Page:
Setting up an IIS Site Using PowerShell


The cloud has been such an omnipresent force in my development life that I’d kind of forgotten that IIS even existed. There are, however, some companies that either aren’t ready for the cloud or have legitimate legal limitations that make using the cloud difficult.

This doesn’t mean that we should abandon some of the niceties of deploying to the cloud such as being able to promote easily between environments. As part of being able to deploy automatically to new environments I wanted to be able to move to a machine that had nothing but IIS installed and run a script to do the deployment.

I was originally thinking about looking into PowerShell Desired State Configuration but noted brain-box [Dylan Smith](http://www.westerndevs.com/bios/dylan_smith/) told me not to bother. He feeling was that it was a great idea whose time had come but the technology wasn’t there yet. Instead he suggested just using PowerShell proper.

Well okay. I had no idea how to do that.

So I started digging. I found that PowerShell is really pretty good at setting up IIS. It isn’t super well documented, however. The PowerShell documentation is crummy in comparison with stuff in the .net framework. I did hear on an episode of Dot Net Rocks that the UI for IIS calls out to PowerShell for everything now. So it must be possible.

The first step is to load in the PowerShell module for IIS

<pre class=powershell> 
Import-Module WebAdministration 
</pre>

That gives us access to all sorts of cool IIS stuff. You can get information on the current configuration by cding into the IIS namespace.

<pre class=powershell> 
C:\WINDOWS\system32> cd IIS: 
IIS:\> ls 

Name 
---- 
AppPools 
Sites 
SslBindings 

</pre>

Well that’s pretty darn cool. From here you can poke about and look at the AppPools and sites. I was told that by fellow Western Dev [Don Belcham](http://www.westerndevs.com/bios/donald_belcham/) that I should have one AppPool for each application so the first step is to create a new AppPool. I want to be able to deploy over my existing deploys so I have to turff it first.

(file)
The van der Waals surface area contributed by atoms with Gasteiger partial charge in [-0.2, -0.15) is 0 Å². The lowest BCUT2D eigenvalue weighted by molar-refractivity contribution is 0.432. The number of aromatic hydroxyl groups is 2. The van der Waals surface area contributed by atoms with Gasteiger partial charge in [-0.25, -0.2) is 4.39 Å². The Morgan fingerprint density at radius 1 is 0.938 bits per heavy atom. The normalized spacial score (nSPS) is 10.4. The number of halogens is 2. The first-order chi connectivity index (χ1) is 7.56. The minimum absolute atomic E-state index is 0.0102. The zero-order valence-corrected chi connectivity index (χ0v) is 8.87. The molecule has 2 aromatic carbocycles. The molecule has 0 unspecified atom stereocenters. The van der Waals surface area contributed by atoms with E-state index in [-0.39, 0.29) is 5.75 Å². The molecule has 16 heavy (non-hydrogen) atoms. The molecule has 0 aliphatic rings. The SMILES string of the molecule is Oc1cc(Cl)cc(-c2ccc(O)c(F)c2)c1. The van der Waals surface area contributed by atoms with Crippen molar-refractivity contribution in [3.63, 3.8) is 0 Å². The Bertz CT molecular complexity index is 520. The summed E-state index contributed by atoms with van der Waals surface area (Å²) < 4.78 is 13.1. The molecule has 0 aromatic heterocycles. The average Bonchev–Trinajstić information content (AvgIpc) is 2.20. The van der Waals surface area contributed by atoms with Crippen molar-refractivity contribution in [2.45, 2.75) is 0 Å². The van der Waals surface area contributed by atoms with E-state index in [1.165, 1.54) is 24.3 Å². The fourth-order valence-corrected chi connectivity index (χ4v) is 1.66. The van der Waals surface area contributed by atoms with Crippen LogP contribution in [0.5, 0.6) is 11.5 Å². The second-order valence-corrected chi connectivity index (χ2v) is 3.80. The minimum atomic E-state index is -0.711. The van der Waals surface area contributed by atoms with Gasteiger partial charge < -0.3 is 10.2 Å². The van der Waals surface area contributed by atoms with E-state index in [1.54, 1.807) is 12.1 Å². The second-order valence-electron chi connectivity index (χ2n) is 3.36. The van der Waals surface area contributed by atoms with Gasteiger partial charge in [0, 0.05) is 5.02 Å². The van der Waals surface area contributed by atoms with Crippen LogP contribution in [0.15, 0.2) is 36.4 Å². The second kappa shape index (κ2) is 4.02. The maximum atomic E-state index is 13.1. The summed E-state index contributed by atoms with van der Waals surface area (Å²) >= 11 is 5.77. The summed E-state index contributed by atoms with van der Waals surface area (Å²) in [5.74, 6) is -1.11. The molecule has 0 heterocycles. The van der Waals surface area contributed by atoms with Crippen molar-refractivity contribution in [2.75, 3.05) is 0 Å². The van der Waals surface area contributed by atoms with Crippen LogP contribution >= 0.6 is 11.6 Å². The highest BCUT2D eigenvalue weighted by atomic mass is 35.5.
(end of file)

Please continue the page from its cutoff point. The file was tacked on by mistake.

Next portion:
<pre class=powershell> 
if(Test-Path IIS:\AppPools\CoolWebSite) 
{ 
    echo "App pool exists - removing" 
    Remove-WebAppPool CoolWebSite 
    gci IIS:\AppPools 
} 
$pool = New-Item IIS:\AppPools\CoolWebSite 
</pre> 

This particular site needs to run as a particular user instead of the AppPoolUser or LocalSystem or anything like that. These will be passed in as a variable. We need to set the identity type to the confusing value of 3. This maps to using a specific user. The documentation on this is [near impossible to find](https://msdn.microsoft.com/en-us/library/ms689446(v=vs.90).aspx).

<pre class=powershell> 
$pool.processModel.identityType = 3 
$pool.processModel.userName = $deployUserName 
$pool.processModel.password = $deployUserPassword 
$pool | set-item 
</pre> 
Opa! We have an app pool. Next up a website. We'll follow the same model of deleting and adding. Really this delete block should be executed before adding the AppPool. 

<pre class=powershell> 
if(Test-Path IIS:\Sites\CoolWebSite) 
{ 
echo "Website exists - removing" 
Remove-WebSite CoolWebSite 
gci IIS:\Sites 
} 

echo "Creating new website" 
New-Website -name "CoolWebSite" -PhysicalPath $deploy_dir -ApplicationPool "CoolWebSite" -HostHeader $deployUrl    
</pre>

The final step for this site is to change the authentication to turn off anonymous and turn on windows authentication. This requires using a setter to set individual properties. 

<pre class=powershell> 
Set-WebConfigurationProperty -filter /system.webServer/security/authentication/windowsAuthentication -name enabled -value true -PSPath IIS:\Sites\CoolWebSite 

Set-WebConfigurationProperty -filter /system.webServer/security/authentication/anonymousAuthentication -name enabled -value false -PSPath IIS:\Sites\CoolWebSite 
} 
</pre>

I’m not completely sure but I would bet that most other properties can also be set via these properties.

Well that’s all pretty cool. I think will still investigate PowerShell DSC because I really like the idea of specifying the state I want IIS to be in and have something else figure out how to get there. This is especially true for finicky things like setting authentication.

Comments (1)

  1. Sean Liming says:

    Good information. Had a project where I had to manually configure IIS. Using PowerShell didn't come up in the research.

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